Re:Beginner help needed (again)

32 bit Windows has two kinds of programs, console
applications, text mode programs which start at the
function main and GUI (Graphical User Interface)
programs which start at the function WinMain.
C++ Builder offers two choices for how to create a
GUI program. You can write it to only use the
Windows API or you can use the RAD (Rapid Application
Development) features that are the cornerstone of
C++ Builder's appeal. The RAD method uses the VCL
(Visual Component Library). Note that the Windows API
is still available in a VCL program.
To create a project for a VCL program
Select File|New
To create a project for a Windows API program, a program
which does not use the VCL
Select File|New|Other
(on older versions use File|New)
Double click the (misnamed) Console Wizard
Make sure Console and VCL are not selected
. Ed
Quote
Brenda R wrote:
Last March, I posted asking for help compiling
console applications with C++Builder6. Gambit
and Ed Mulroy gave me excellent detailed
instructions on how to do it.

Could someone please explain now how to compile
Windows applications, also using C++Builder6?
The compiler is set up for doing console apps,
and I have no clue where to start.

My Network Security class project requires
compiling exploits to be demonstrated in class,
all on virtual machines, and I don't need to be
fighting with the compiler while I am trying to
get my exploit to work.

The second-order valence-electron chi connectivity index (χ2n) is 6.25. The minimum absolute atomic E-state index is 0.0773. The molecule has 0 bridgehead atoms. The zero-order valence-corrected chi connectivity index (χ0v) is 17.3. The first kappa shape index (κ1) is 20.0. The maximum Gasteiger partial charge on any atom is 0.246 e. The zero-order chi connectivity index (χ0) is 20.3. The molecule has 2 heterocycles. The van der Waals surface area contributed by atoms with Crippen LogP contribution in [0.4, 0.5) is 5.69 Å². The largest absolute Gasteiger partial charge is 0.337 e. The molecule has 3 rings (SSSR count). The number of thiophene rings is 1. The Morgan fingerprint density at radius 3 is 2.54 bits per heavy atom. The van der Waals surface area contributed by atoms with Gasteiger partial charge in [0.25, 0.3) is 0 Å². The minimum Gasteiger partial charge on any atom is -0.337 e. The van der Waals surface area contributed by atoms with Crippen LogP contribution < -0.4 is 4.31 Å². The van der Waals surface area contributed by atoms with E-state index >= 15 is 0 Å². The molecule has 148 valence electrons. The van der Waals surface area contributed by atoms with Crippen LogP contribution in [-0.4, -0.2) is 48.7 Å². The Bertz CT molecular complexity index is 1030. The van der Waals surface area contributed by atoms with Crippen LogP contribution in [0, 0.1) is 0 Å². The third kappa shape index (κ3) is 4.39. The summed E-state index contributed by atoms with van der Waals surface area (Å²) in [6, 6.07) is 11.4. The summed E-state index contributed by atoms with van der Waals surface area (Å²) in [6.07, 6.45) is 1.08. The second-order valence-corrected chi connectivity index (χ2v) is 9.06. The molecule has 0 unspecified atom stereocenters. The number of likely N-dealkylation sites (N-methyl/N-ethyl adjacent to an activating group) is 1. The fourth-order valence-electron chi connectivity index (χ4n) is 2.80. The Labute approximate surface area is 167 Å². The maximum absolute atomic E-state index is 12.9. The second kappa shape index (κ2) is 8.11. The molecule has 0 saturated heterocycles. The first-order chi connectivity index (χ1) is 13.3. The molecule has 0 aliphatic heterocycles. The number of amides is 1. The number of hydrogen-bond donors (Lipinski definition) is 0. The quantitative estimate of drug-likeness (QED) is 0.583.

Thanks in advance for detailed instructions (what
to click on the menu, what to select when I have
choices, etc).
 

{smallsort}

Re:Beginner help needed (again)

Chris,
I had been sick with a migraine headache earlier in the day before
posting my question, so I didn't phrase it very well. Sorry about that.
My C++Builder6 did come with a Kylix disk for compiling Linux
applications (if I understand correctly what that is for), but I haven't
had a need to explore that yet. Linux comes with its own compilers.
The VCL framework was getting in the way last spring when all I was
trying to do was compile console applications, so I still don't really
understand what that is all about.
Using the words "Windows" and "security" in the same sentence is an
oxymoron. My Network Attacks instructor is an Open Source evangelist,
and we use Linux to attach Windows boxes, all on virtual machines, in an
isolated environment, to learn how networks are attacked so we can
defend against such activity. We bash Windows every chance we get. We
also like to pick on Cisco, and earlier this year, Oracle for its 43
vulnerable applications.
I am also taking a Linux System Administration class this semester and